As in the French Revolution, the Russian Revolution began in the form of a national crisis where the people suffered from economic shortages and political repression from above (Tsar Nicholas II, who, like Louis XXVI, was weak and ineffectual, and this was not helped by the scandalous Rasputin who only complicated things further), to the extent that they were driven to act and react. In 1917, however, the Russian people were probably going through much greater hardships than the French in 1789, since WWI, which was still ongoing, was really turning Russia upside down. The Russians were losing spectacularly to the Germans with deaths piling up, and the morale both at home and on the front was verging on disaster and mutiny. The whole country was ripe for change, and the first stage of the revolution occurred in February/March when the capitalist Kerensky effectively ousted the Tsar and the Russian aristocrats and established the famous Provisional Government. However, this Provisional Government was not to last long, as it did little to improve the lives of the Russian people immediately. In fact, it continued to participate in WW1 which only exacerbated the suffering and desperation of the common masses. The Russian people were hence waiting for another revolutionary turn in the form of a heroic saviour, who turned out to be the political exile, Lenin (cunningly brought back to Moscow by the Germans). Lenin immediately gained popularity among the masses, since he promised immediate cessation of military activities and withdrawal from the war as well as basic needs to the Russian people, who rallied to his side (the Bolsheviks) and stormed the Winter Palace in October/November. This was the climax of the second stage of the Russian Revolution, which is widely commemorated as an iconic moment in human history, since it marks the triumph of the working class. Russian society was now rid of aristocratic (Tsarists) and capitalist (Kerensky et al) elements (counter-revolutionaries notwithstanding) and was essentially a workers’ state, broadly conforming to Marx’ account (mutatis mutandis).

What was unique about the Russian Revolution was that it was the first time in history (and since) that a big and major first-world (sort of) power was dominated by unpropertied people i.e. poople who did not own anything privately in the first place. This makes it subtly yet crucially different from the classics forms of popular revolutions in France and America where the political tide and the balance of propertied power turned from the ruling sovereignty (feudal/medieval monarchy/colonists) to the masses spearheaded by the wealthy and emerging Middle Class. In Marx’ term, this was a bourgeoise capitalist revolution which made possible by the fact that the propertied Middle Class had gained enough momentum and power to assert their position in society and overthrow the obsolete feudal hierarchy. In the Russian Revolution, on the other hand, the second insurgency was a genuine socialist/workers’ revolution in that the unpropertied workers overthrew the owners and benefactors of their workplace (i.e. their (former) bosses) and seized control of national production. This was a unique moment in human history where the common masses with no experience of ownership took responsibility for themselves and formed a truly democratic society where there was no capitalist/bourgeois influence but sole and pure proletarian zeal. In Reed’s first-hand account of his time in Moscow, the factories seized and repossessed by the workers were truly democratic in that rather than controlled and dictated by corporate thugs these workplaces were regulated by regular assemblies and democratic procedures for decision-making, all carried out by the workers with no bucreatic influence whatsoever. The Soviet Republic was hence established in which the Soviets (Russian for ‘workers’ councils’) oversaw daily proceedings and all workers co-habited in a seemingly classless state. This is as close to Marxist utopia as one can get. Much hardship was to follow, namely the Russian Civil War and Lenin’s untimely death, which set the stage for Stalinism and its many tragic consequences. Nonetheless, the early existence of the Soviet Republic of Russia was spectacular in that property and production were state-contolled and equally distributed among the working members of society (which consisted of pretty much everyone in post-revolution Russian society). This is true democracy in candescent form, and shame that it was only flash (albeit a magnificent flash which will never be forgotten). If it had remained an eternal flame just as capitalism had persisted in face of feudalist counter-reactions two centuries before, it could have been the very beacon of humanity in our world. It seems ironic to say this but the Russian society in 1917 was to-date the most postmodern form of human society that exceeds even today’s society where the world has fallen back on global/corporate capitalism. What went wrong with the socialist/communist ideals in Russia and beyond? This will be discussed next time.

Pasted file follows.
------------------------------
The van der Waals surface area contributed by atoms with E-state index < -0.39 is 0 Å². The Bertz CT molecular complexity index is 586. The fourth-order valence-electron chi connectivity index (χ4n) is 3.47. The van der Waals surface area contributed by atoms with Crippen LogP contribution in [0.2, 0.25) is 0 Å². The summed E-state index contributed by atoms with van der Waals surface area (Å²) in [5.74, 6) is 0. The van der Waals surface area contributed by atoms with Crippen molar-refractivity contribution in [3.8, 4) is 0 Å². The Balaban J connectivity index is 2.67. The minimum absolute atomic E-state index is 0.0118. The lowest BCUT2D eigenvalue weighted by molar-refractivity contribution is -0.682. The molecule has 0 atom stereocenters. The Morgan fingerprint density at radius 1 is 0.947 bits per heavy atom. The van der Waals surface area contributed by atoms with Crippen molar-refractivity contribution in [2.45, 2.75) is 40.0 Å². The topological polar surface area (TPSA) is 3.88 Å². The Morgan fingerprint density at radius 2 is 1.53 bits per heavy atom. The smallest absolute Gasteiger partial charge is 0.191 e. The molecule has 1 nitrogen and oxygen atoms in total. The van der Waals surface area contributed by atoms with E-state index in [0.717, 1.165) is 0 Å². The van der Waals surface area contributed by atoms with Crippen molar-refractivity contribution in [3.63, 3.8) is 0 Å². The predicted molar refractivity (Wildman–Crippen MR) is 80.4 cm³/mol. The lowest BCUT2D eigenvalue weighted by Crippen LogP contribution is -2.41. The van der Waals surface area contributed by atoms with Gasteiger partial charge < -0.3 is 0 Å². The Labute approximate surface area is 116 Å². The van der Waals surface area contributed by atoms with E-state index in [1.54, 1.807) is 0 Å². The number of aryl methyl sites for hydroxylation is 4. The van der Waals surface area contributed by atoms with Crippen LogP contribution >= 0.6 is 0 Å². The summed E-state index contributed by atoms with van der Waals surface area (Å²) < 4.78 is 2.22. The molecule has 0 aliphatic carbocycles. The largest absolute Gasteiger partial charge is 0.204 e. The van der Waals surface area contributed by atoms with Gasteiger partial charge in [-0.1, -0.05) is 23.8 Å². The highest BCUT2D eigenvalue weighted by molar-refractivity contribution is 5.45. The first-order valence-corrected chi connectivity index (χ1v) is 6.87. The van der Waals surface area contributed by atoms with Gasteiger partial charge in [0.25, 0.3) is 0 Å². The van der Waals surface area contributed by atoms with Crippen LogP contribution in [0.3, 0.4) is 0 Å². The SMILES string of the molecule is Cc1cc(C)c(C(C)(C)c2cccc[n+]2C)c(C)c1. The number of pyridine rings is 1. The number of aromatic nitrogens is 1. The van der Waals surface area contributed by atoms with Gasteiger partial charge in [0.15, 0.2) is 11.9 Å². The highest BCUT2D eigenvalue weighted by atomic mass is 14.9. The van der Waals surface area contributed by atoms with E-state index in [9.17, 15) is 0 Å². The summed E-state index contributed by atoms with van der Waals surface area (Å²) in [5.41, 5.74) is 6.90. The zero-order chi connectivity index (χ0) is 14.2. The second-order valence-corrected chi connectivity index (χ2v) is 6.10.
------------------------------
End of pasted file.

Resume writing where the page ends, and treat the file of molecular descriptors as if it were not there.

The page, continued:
‘The International Ideal, Unite the Human Race!’ (The Internationale, by Eugène Pottier (English translation by Billy Bragg))